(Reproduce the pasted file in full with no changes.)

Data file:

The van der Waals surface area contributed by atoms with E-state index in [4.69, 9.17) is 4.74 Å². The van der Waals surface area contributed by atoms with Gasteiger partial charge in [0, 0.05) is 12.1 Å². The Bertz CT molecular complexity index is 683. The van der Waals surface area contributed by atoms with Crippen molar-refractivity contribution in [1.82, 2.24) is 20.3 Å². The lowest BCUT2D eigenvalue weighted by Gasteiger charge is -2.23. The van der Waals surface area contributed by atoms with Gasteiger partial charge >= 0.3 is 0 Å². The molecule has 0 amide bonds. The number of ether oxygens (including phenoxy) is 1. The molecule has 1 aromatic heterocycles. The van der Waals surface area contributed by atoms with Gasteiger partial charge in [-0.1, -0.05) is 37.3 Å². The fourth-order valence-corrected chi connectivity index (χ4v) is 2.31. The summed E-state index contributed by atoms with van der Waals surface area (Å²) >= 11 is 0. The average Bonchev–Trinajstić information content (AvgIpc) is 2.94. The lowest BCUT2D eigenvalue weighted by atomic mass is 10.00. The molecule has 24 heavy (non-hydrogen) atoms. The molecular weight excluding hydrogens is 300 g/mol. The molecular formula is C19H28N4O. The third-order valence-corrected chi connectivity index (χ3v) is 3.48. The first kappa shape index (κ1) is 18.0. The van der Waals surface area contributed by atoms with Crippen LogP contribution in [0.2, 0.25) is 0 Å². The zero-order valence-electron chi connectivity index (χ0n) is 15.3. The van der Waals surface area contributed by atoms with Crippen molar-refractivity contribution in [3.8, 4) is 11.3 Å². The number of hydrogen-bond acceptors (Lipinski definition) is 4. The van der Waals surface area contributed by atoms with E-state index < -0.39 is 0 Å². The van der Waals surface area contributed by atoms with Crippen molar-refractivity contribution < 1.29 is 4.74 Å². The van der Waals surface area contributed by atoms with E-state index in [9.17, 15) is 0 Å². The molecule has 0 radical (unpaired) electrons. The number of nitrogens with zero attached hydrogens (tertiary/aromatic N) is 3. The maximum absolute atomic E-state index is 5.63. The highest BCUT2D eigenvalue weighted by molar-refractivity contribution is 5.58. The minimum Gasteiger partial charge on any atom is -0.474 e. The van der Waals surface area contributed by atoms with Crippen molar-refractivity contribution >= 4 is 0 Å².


The van der Waals surface area contributed by atoms with E-state index in [4.69, 9.17) is 4.74 Å². The van der Waals surface area contributed by atoms with Gasteiger partial charge in [0, 0.05) is 12.1 Å². The Bertz CT molecular complexity index is 683. The van der Waals surface area contributed by atoms with Crippen molar-refractivity contribution in [1.82, 2.24) is 20.3 Å². The lowest BCUT2D eigenvalue weighted by Gasteiger charge is -2.23. The van der Waals surface area contributed by atoms with Gasteiger partial charge >= 0.3 is 0 Å². The molecule has 0 amide bonds. The number of ether oxygens (including phenoxy) is 1. The molecule has 1 aromatic heterocycles. The van der Waals surface area contributed by atoms with Gasteiger partial charge in [-0.1, -0.05) is 37.3 Å². The fourth-order valence-corrected chi connectivity index (χ4v) is 2.31. The summed E-state index contributed by atoms with van der Waals surface area (Å²) >= 11 is 0. The average Bonchev–Trinajstić information content (AvgIpc) is 2.94. The lowest BCUT2D eigenvalue weighted by atomic mass is 10.00. The molecule has 24 heavy (non-hydrogen) atoms. The molecular weight excluding hydrogens is 300 g/mol. The molecular formula is C19H28N4O. The third-order valence-corrected chi connectivity index (χ3v) is 3.48. The first kappa shape index (κ1) is 18.0. The van der Waals surface area contributed by atoms with Crippen LogP contribution in [0.2, 0.25) is 0 Å². The zero-order valence-electron chi connectivity index (χ0n) is 15.3. The van der Waals surface area contributed by atoms with Crippen molar-refractivity contribution in [3.8, 4) is 11.3 Å². The number of hydrogen-bond acceptors (Lipinski definition) is 4. The van der Waals surface area contributed by atoms with E-state index < -0.39 is 0 Å². The van der Waals surface area contributed by atoms with Crippen molar-refractivity contribution < 1.29 is 4.74 Å². The van der Waals surface area contributed by atoms with E-state index in [9.17, 15) is 0 Å². The molecule has 0 radical (unpaired) electrons. The number of nitrogens with zero attached hydrogens (tertiary/aromatic N) is 3. The maximum absolute atomic E-state index is 5.63. The highest BCUT2D eigenvalue weighted by molar-refractivity contribution is 5.58. The minimum Gasteiger partial charge on any atom is -0.474 e. The van der Waals surface area contributed by atoms with Crippen molar-refractivity contribution >= 4 is 0 Å².